We’re only 10% human. According to…who?

Reading an interesting post at Genomes Unzipped, “Human genetics is microbial genomics“, which states:

Only 10% of cells on your “human” body are human anyway, the rest are microbial.

Have you read a sentence like that before? So have I. So has a reader who left a comment:

I was wondering if you have a source for “Only 10% of cells on your “human” body are human anyway, the rest are microbial”

It’s a good question. Everyone quotes this figure, almost no-one provides a reference. Let’s go in search of one.

Wikipedia. Don’t make it your primary source. However, it’s often a good place to start. From the human microbiome article:

Bacterial cells are much smaller than human cells, and there are at least ten times as many bacteria as human cells in the body (approximately 1014 versus 1013).[7] [8]

Reference [8]: Berg, RD (1996). The indigenous gastrointestinal microflora. Trends Microbiol. 4 (11): 430–435. If you have access to the full text, you’ll find a PDF which seems to be a poor-quality scan of the printed article. From page 432:

In summary, there are ten viable indigenous bacteria in the GI tract for every cell in the human body: 1013 total GI bacteria compared with 1012 total cells making up the human body.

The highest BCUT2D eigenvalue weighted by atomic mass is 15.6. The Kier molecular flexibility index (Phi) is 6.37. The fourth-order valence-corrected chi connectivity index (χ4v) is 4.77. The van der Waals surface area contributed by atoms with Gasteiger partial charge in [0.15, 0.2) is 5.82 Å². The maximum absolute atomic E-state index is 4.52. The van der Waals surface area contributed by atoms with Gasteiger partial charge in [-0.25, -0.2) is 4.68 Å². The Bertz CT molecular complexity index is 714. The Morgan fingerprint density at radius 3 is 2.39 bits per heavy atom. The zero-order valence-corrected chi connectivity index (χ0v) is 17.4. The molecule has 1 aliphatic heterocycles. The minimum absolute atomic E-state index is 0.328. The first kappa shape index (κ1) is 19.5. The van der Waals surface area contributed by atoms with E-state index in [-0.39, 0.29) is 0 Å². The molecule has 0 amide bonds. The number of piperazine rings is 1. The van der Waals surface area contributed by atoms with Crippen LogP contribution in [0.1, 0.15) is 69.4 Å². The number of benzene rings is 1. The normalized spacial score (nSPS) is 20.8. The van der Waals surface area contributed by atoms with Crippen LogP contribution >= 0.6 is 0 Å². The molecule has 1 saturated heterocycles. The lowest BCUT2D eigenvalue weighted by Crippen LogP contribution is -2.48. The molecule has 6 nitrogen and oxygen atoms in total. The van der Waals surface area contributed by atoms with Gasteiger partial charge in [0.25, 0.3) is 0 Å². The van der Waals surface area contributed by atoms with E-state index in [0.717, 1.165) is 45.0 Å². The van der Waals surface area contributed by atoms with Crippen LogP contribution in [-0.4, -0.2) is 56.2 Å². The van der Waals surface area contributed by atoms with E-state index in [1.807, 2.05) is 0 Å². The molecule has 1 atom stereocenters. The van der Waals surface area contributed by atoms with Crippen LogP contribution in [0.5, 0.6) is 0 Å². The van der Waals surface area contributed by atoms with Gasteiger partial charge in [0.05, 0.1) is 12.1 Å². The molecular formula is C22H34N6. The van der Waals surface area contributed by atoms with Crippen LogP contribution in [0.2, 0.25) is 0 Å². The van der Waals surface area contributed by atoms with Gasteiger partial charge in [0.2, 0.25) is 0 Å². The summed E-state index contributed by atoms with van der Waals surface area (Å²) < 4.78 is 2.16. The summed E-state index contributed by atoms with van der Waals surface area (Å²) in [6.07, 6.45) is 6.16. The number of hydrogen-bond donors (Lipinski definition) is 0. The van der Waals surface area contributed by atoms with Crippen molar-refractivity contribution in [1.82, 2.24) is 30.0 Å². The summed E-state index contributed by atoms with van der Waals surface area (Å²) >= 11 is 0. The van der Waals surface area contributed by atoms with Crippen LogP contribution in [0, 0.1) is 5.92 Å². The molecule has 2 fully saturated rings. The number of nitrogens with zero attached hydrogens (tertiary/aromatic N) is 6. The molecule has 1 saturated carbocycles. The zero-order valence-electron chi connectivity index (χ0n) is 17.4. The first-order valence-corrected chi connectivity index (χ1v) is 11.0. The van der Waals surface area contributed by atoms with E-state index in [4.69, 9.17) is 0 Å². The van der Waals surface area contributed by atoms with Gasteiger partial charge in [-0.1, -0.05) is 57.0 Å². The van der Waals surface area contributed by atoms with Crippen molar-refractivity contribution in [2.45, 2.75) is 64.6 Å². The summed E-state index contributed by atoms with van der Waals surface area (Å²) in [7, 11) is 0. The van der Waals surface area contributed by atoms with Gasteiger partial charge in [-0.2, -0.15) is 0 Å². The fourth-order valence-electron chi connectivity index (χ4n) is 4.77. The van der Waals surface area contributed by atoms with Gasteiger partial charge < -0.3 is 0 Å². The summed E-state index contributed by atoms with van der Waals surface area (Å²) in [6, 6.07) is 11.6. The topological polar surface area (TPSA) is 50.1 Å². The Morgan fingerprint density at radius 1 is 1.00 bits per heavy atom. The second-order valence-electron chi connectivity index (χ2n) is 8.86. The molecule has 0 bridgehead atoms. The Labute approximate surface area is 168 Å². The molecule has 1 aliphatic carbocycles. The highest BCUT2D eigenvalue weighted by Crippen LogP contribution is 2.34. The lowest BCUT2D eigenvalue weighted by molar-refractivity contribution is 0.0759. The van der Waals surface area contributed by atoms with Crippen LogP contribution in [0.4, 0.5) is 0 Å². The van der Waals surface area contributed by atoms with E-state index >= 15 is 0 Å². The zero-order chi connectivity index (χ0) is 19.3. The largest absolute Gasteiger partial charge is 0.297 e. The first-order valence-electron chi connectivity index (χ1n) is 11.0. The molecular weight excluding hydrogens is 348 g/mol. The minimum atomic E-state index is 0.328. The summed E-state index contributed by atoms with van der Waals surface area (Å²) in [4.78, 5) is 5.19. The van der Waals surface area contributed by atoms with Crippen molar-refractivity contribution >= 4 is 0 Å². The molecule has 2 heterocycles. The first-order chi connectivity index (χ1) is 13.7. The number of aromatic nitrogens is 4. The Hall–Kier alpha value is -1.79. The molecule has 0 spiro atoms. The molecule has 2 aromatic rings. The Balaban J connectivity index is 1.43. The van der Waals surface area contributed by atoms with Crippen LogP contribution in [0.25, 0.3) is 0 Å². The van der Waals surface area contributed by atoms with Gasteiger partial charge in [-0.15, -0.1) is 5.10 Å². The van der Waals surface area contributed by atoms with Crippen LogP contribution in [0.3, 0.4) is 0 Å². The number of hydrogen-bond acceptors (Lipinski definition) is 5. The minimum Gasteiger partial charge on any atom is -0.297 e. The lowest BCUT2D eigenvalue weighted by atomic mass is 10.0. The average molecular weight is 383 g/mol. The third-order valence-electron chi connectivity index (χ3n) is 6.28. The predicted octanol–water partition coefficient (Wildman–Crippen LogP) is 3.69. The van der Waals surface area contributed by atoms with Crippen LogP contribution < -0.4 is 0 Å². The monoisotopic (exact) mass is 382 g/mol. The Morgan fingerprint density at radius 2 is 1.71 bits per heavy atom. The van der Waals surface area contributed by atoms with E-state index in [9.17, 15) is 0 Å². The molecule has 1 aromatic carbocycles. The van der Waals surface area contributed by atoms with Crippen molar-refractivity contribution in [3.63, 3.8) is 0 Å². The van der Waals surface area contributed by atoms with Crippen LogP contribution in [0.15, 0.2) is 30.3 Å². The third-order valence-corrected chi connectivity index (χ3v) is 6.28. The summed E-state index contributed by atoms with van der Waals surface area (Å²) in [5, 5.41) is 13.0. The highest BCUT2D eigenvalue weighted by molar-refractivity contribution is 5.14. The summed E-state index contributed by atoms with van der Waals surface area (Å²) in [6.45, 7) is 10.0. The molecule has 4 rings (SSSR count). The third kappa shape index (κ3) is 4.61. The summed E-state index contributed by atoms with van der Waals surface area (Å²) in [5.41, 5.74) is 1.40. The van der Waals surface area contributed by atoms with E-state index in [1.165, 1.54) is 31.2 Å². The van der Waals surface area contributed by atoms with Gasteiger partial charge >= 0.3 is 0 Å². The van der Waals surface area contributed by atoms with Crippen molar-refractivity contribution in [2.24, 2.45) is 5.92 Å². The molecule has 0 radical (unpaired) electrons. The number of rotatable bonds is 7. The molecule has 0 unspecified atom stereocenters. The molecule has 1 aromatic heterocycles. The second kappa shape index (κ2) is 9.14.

Note the order of magnitude differences compared with the Wikipedia article. I was unable to find a reference in this article to any paper where these numbers were measured or estimated. And so…

…reference [7]: Savage, DC (1977). Microbial Ecology of the Gastrointestinal Tract. Ann. Rev. Microbiol. 31: 107-133.

Another PDF so old that we cannot copy/paste from it. The opening sentences:

The adult human organism is said to be composed of approximately 1013 eukaryotic animal cells (27). That statement is only an expression of a particular point of view. The various body surfaces and the gastrointestinal canals of humans may be colonized by as many
as 1014 indigenous prokaryotic and eukaryotic microbial cells (70).

Note the order of magnitude discrepancies compared with the previous article.

Reference (27) is: Dobzhansky, T. (1971). Genetics of the Evolutionary Process, Vol. 1. New York: Columbia Univ. We’ll leave that one there.

Reference (70) is: Luckey, TD (1972). Am. J. Clin. Nutr. 25: 1292-95. Time to search PubMed:

luckey td[au] 1972[dp]

It’s the first entry, titled “Introduction to intestinal microecology” and it’s freely-available.

Hey look, another ancient PDF – and the last page is 1294, not 1295. First page, second paragraph:

The composition of this system is surprising. Adult man carries 1012 microbes associated with his epidermis and 1014 microbes in his alimentary tract (Fig. 1). The latter number is based upon 1011 microbes/g contents of an alimentary tract with a capacity of approximately 1 liter. The 1013 cells (2) in his body are a distinct numerical minority of the total being that we call man. If we abandon anthropomorphism for the microbic view, we must admire the efficiency of these microbes in using man as a vehicle to further their own cause.